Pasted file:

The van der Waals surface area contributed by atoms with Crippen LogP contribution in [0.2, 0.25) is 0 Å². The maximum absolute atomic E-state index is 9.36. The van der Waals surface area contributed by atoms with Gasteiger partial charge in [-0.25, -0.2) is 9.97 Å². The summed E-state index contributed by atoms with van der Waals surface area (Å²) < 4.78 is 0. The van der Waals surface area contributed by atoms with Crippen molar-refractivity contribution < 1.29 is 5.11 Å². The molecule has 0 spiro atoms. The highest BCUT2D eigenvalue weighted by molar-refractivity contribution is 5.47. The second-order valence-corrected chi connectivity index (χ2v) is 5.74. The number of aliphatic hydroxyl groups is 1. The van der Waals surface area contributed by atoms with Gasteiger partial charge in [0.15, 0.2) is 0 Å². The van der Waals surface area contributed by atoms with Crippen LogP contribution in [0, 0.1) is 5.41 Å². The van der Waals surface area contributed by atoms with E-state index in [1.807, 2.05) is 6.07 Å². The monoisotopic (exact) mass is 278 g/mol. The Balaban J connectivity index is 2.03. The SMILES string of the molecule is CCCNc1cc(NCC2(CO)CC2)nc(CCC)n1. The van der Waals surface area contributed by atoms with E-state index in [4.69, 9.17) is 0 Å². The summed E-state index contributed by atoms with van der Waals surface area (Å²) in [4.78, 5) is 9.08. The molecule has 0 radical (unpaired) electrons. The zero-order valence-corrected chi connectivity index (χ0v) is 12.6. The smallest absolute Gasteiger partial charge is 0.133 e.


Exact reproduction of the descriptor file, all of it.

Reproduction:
The van der Waals surface area contributed by atoms with Crippen LogP contribution in [0.2, 0.25) is 0 Å². The maximum absolute atomic E-state index is 9.36. The van der Waals surface area contributed by atoms with Gasteiger partial charge in [-0.25, -0.2) is 9.97 Å². The summed E-state index contributed by atoms with van der Waals surface area (Å²) < 4.78 is 0. The van der Waals surface area contributed by atoms with Crippen molar-refractivity contribution < 1.29 is 5.11 Å². The molecule has 0 spiro atoms. The highest BCUT2D eigenvalue weighted by molar-refractivity contribution is 5.47. The second-order valence-corrected chi connectivity index (χ2v) is 5.74. The number of aliphatic hydroxyl groups is 1. The van der Waals surface area contributed by atoms with Gasteiger partial charge in [0.15, 0.2) is 0 Å². The van der Waals surface area contributed by atoms with Crippen LogP contribution in [0, 0.1) is 5.41 Å². The van der Waals surface area contributed by atoms with E-state index in [1.807, 2.05) is 6.07 Å². The monoisotopic (exact) mass is 278 g/mol. The Balaban J connectivity index is 2.03. The SMILES string of the molecule is CCCNc1cc(NCC2(CO)CC2)nc(CCC)n1. The van der Waals surface area contributed by atoms with E-state index in [4.69, 9.17) is 0 Å². The summed E-state index contributed by atoms with van der Waals surface area (Å²) in [4.78, 5) is 9.08. The molecule has 0 radical (unpaired) electrons. The zero-order valence-corrected chi connectivity index (χ0v) is 12.6. The smallest absolute Gasteiger partial charge is 0.133 e.